Let’s be clear. I am no neuroscientist, but this is how I would explain an extreme physical response to a threat:

There is a very small, almond shaped part of our brains called the Amygdala.
The Amygdala would appear to be the brain’s ‘Early Warning System’ and sets off an ‘alarm’ in response to danger.

See the vicious dog. Run fast!

For some people, the danger or specific fear does not have to be an imminent threat. It might be something as subtle or benign as thinking about going to the supermarket.

The supermarket is crowded and this makes me feel anxious. 

At the same time, the alarm bell goes off, which in turn provokes some unpleasant physical symptoms:
Shortness of breath (overbreathing)
Dizziness
Nausea
Pins and needles
Heart palpitations

I have a thought, “I’m sweating and dizzy. I will pass out and people will think I’m weird”. This provokes even more physical symptoms.

These are the fight/flight/freeze symptoms and once upon a time they helped us to sprint away from the sabre toothed tiger: overbreathing and raised heart rate (sending blood pumping to the big muscles I need to sprint) dizziness (refocusing straight ahead in the direction I need to leg it) nausea (if I vomit I will be lighter and run quicker) and the list goes on…

If you experience these symptoms and there doesn’t appear to be a immediate and real danger and you don’t have a physiological issue that might account for these symptoms, you are most likely experiencing a panic attack.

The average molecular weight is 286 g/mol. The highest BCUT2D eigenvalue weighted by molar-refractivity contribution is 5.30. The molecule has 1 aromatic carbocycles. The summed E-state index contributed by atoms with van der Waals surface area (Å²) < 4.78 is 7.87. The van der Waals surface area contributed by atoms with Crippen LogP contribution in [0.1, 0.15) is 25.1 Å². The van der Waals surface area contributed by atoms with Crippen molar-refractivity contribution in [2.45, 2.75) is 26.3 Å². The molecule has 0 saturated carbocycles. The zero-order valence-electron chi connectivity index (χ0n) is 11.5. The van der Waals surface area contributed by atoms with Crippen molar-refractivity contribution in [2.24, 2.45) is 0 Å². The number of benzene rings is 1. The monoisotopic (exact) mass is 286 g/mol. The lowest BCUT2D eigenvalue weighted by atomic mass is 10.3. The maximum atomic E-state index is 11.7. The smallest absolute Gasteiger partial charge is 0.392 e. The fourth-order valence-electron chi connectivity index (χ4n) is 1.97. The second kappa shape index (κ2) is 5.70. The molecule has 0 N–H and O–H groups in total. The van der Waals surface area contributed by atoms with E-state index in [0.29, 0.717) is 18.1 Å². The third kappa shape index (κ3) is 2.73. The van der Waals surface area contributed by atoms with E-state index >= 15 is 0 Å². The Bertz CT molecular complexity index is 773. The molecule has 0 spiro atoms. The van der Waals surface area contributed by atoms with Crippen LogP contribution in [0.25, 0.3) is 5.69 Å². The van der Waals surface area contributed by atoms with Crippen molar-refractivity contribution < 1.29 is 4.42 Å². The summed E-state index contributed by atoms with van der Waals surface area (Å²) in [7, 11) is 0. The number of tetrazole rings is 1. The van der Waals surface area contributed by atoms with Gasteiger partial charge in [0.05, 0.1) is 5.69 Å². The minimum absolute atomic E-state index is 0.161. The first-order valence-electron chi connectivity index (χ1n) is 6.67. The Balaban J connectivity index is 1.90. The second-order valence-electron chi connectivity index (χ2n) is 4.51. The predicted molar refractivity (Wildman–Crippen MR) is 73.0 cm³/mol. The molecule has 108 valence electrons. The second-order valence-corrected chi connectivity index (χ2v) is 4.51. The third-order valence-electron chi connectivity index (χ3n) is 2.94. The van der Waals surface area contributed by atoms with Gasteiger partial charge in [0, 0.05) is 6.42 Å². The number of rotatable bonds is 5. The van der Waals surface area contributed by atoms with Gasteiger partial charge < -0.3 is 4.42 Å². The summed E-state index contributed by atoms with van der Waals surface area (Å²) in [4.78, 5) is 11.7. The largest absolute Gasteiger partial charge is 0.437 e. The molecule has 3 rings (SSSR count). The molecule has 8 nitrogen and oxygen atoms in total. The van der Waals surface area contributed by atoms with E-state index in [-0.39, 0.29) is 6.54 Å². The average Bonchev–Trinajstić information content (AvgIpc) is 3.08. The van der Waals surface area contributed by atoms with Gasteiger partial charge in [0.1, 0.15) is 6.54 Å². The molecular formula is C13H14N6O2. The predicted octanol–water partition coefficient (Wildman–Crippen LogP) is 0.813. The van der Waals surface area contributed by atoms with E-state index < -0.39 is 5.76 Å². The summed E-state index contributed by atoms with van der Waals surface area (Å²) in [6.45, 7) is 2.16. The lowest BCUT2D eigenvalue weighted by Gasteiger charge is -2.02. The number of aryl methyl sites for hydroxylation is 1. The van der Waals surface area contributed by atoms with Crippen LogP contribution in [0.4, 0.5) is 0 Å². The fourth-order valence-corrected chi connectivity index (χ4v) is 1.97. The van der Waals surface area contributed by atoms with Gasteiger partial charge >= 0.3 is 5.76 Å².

Not only is this physically uncomfortable but it provokes thoughts about not being able to cope, being judged by others or that we are going ‘mad’. The dread about future panic means that we may avoid any potential trigger, e.g. crowds, exercise, work and this avoidance confirms our mind’s belief that these everyday, safe and normal activities are in fact DANGEROUS! In some cases, before we know it, even leaving the house can be a challenge.

You may well be one the thousands of people who experience sudden, unexpected and intense fear, and in some cases terror, in everyday situations. It may be hard to pinpoint exactly what event started off the panic. It could be that you have always been quite anxious and the anxiety has bubbled over into panic?

Panic can be debilitating but there is help available.

Cognitive Behavioural Therapy can help you to examine your thoughts and behaviours connected to anxiety and panic and support you whilst you face perceived threats. Basically, CBT aims to challenge your catastrophic and unhelpful beliefs and reset your panic thermostat!

CBT is available through your local NHS IAPT service – you can self refer or go through the GP. CBT is also available privately through accredited psychotherapists.

There are many interesting self-help books around, including Don’t Panic by Reid Wilson. (I don’t get paid to plug his book, I just think it’s a good one!)

Please remember that feeling anxious is part of being human and that it can happen to anyone…

The most scared I’d ever been was the first time I sang at a rugby match, Australia versus New Zealand, in front of one hundred thousand people. I had a panic attack the night before because people have been booed off and never worked again… just singing one song, the national anthem.

 Hugh Jackman (Australian actor, dancer, singer, producer and human being)